There were a few manipulative ideas suggested. Most were positive manipulations like doing extra household work or learning her deepest fears and then helping her overcome them. Others were straight up guilt trips, like planting yourself somewhere where your wife cannot help but see and then pray emotionally and for long periods. I imagine it would be hard for me to stay unsubmissive if my husband were pleading with God about me on his knees for an hour every night. In extreme situations, men were sometimes advised to bring church leaders in to counsel the couple, in other words to remind the wife of her obligation to submit.
But all of the recommendations reeked of impotence. Men were literally powerless unless their wives were willing to give them power, and that required either positive or negative manipulation.
As I waded through books, trying to find those most influential, I talked to men who were using them, mostly in the setting of men’s’ groups. What I heard was a well-spring of feelings of inadequacy and guilt. I expected them to be like the Evangelical men that I had grown up around, disdainful and oppressive of women and accomplished in ordering around their wives. Instead, I found that these men believed that they had to earn their wives’ submission by being extraordinary husbands.
Instead of demanding submission, they believed that if they were good enough husbands, their wives would want to submit to them. I was amazed by the extraordinary emotional back-flips that these men were doing to suppress their own feelings in order to produce feelings in their wives that would make them likely to submit. Men spoke to me of their daily struggle to control their thoughts and their emotions in ways that would make them worthy to be leaders.
Their only real intimacy was with other men, usually in small accountability groups where the men confessed their real feelings: those moments when they slipped up and become a real people with real desires, emotions, and hopes. They received acknowledgment from their brothers in the group that theirs was a difficult struggle. Of course , this reminded them of their basically barbaric nature, but it also offered the hope that they could finally get it right. Despite their hope, or perhaps because of a non-productive form of humility, no man I spoke with felt that he was living up to expectations for a good husband. More tellingly, they could not point to a single man who they knew who was meeting those expectations.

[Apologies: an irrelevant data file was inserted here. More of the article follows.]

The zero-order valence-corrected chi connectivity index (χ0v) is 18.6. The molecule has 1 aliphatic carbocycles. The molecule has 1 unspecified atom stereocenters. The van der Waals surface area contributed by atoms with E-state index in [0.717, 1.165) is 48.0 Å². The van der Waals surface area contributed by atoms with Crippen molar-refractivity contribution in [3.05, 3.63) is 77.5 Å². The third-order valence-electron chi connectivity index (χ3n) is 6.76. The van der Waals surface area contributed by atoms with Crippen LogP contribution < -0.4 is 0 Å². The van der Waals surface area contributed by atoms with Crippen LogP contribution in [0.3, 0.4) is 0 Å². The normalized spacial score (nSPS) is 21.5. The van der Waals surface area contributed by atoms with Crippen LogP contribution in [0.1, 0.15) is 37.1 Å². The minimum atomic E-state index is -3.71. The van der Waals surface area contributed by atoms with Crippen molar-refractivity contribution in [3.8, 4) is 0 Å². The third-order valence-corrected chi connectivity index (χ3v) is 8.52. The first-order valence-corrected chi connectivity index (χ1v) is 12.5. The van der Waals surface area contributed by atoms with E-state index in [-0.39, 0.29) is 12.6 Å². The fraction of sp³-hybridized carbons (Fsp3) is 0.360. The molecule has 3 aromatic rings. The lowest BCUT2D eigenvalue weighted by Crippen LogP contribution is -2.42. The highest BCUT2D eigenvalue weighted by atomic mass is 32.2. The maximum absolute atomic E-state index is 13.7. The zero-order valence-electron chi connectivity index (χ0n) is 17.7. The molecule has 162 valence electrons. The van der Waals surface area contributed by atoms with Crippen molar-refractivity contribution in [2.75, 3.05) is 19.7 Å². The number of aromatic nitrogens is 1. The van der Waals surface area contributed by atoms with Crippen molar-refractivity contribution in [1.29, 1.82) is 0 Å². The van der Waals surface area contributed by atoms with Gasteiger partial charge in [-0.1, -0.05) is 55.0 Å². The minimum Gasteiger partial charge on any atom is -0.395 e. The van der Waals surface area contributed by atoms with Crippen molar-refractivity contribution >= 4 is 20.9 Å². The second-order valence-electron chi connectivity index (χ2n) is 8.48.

I ended my exploration by looking at divorced men who had been in marriages where they were the leader. I wanted to know if they blamed the failure of their marriages on their wives for not submitting.
With a few, it was quite obvious why they were once again single. One guy memorably said that he found it fundamentally unjust that he had bought the cow, but now needed to bring her flowers every time that he wanted a little milk.
Guys like the milk-man were a rarity. Most men told me that they were the cause of their marriage’s failure. Actually, since they had been told that their ability to be a good husband was the key indicator of their worth as a person, they told me that they were failures.
The saddest thing for me is that these marriages do not work any better than marriages where parties are equal. In fact, even proponents of marriages of inequality admit that these marriages are more likely to fail or to become abusive unless the husband has the constant monitoring of a religious group to remind him of his duty.
I began my fact-finding mission with the firm belief, based on personal experience and my ethical beliefs, that being in a relationship of submission is harmful to women. And nothing about my research changed my mind on that. It infantilizes them, makes them vulnerable to abuse and denies them the opportunity to find true intimacy.
But what I discovered that was absolutely shocking was that these relationships are not good for men either. They leave them in charge of someone rather than in partnership with her. They put them in the position of constantly campaigning because every day their wife has to elect them leader again. They deprive them of intimacy. Their obligations to care for their wives make them vulnerable to abuse in the workplace, and their ideas about authority make them vulnerable to abuse in their relationships with their wives and the men in the accountability groups.
This article is the first in a series by Lynn Beisner about the effects of “complementarian” marriages, those marriages with a religiously motivated power inequality. Future installments will explore the effects of this model of marriage on women and the social and historical roots of this model.
Image: El Bibliomata/Flickr